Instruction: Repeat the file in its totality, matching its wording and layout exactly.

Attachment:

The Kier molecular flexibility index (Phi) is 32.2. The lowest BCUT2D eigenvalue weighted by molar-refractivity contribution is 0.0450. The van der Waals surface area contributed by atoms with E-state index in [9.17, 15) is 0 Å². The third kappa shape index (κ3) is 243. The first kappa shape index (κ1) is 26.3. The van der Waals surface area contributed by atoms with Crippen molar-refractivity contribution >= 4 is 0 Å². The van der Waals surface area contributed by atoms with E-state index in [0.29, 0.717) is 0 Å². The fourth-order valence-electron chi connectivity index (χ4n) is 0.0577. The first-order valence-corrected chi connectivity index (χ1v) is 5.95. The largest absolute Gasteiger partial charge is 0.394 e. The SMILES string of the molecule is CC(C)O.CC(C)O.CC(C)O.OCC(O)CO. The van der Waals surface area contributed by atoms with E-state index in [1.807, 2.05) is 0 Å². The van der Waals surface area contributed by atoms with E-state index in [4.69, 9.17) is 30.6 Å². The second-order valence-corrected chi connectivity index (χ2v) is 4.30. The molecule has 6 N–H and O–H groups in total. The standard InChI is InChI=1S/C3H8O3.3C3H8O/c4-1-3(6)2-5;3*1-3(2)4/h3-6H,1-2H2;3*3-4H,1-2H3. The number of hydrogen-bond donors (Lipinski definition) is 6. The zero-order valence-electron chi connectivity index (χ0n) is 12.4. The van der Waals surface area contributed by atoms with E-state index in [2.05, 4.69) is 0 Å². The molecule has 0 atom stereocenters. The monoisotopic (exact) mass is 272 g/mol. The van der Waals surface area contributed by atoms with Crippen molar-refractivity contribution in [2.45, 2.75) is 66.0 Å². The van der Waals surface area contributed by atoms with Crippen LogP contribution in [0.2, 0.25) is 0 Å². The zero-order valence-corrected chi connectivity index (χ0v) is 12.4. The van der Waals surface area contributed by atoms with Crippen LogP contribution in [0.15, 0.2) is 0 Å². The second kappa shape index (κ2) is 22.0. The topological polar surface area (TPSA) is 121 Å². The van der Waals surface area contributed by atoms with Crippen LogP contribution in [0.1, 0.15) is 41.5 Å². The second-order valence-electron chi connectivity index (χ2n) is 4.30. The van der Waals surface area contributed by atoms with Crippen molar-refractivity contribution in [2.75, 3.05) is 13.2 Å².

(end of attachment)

The Kier molecular flexibility index (Phi) is 32.2. The lowest BCUT2D eigenvalue weighted by molar-refractivity contribution is 0.0450. The van der Waals surface area contributed by atoms with E-state index in [9.17, 15) is 0 Å². The third kappa shape index (κ3) is 243. The first kappa shape index (κ1) is 26.3. The van der Waals surface area contributed by atoms with Crippen molar-refractivity contribution >= 4 is 0 Å². The van der Waals surface area contributed by atoms with E-state index in [0.29, 0.717) is 0 Å². The fourth-order valence-electron chi connectivity index (χ4n) is 0.0577. The first-order valence-corrected chi connectivity index (χ1v) is 5.95. The largest absolute Gasteiger partial charge is 0.394 e. The SMILES string of the molecule is CC(C)O.CC(C)O.CC(C)O.OCC(O)CO. The van der Waals surface area contributed by atoms with E-state index in [1.807, 2.05) is 0 Å². The van der Waals surface area contributed by atoms with E-state index in [4.69, 9.17) is 30.6 Å². The second-order valence-corrected chi connectivity index (χ2v) is 4.30. The molecule has 6 N–H and O–H groups in total. The standard InChI is InChI=1S/C3H8O3.3C3H8O/c4-1-3(6)2-5;3*1-3(2)4/h3-6H,1-2H2;3*3-4H,1-2H3. The number of hydrogen-bond donors (Lipinski definition) is 6. The zero-order valence-electron chi connectivity index (χ0n) is 12.4. The van der Waals surface area contributed by atoms with E-state index in [2.05, 4.69) is 0 Å². The molecule has 0 atom stereocenters. The monoisotopic (exact) mass is 272 g/mol. The van der Waals surface area contributed by atoms with Crippen molar-refractivity contribution in [2.45, 2.75) is 66.0 Å². The van der Waals surface area contributed by atoms with Crippen LogP contribution in [0.2, 0.25) is 0 Å². The zero-order valence-corrected chi connectivity index (χ0v) is 12.4. The van der Waals surface area contributed by atoms with Crippen LogP contribution in [0.15, 0.2) is 0 Å². The second kappa shape index (κ2) is 22.0. The topological polar surface area (TPSA) is 121 Å². The van der Waals surface area contributed by atoms with Crippen LogP contribution in [0.1, 0.15) is 41.5 Å². The second-order valence-electron chi connectivity index (χ2n) is 4.30. The van der Waals surface area contributed by atoms with Crippen molar-refractivity contribution in [2.75, 3.05) is 13.2 Å².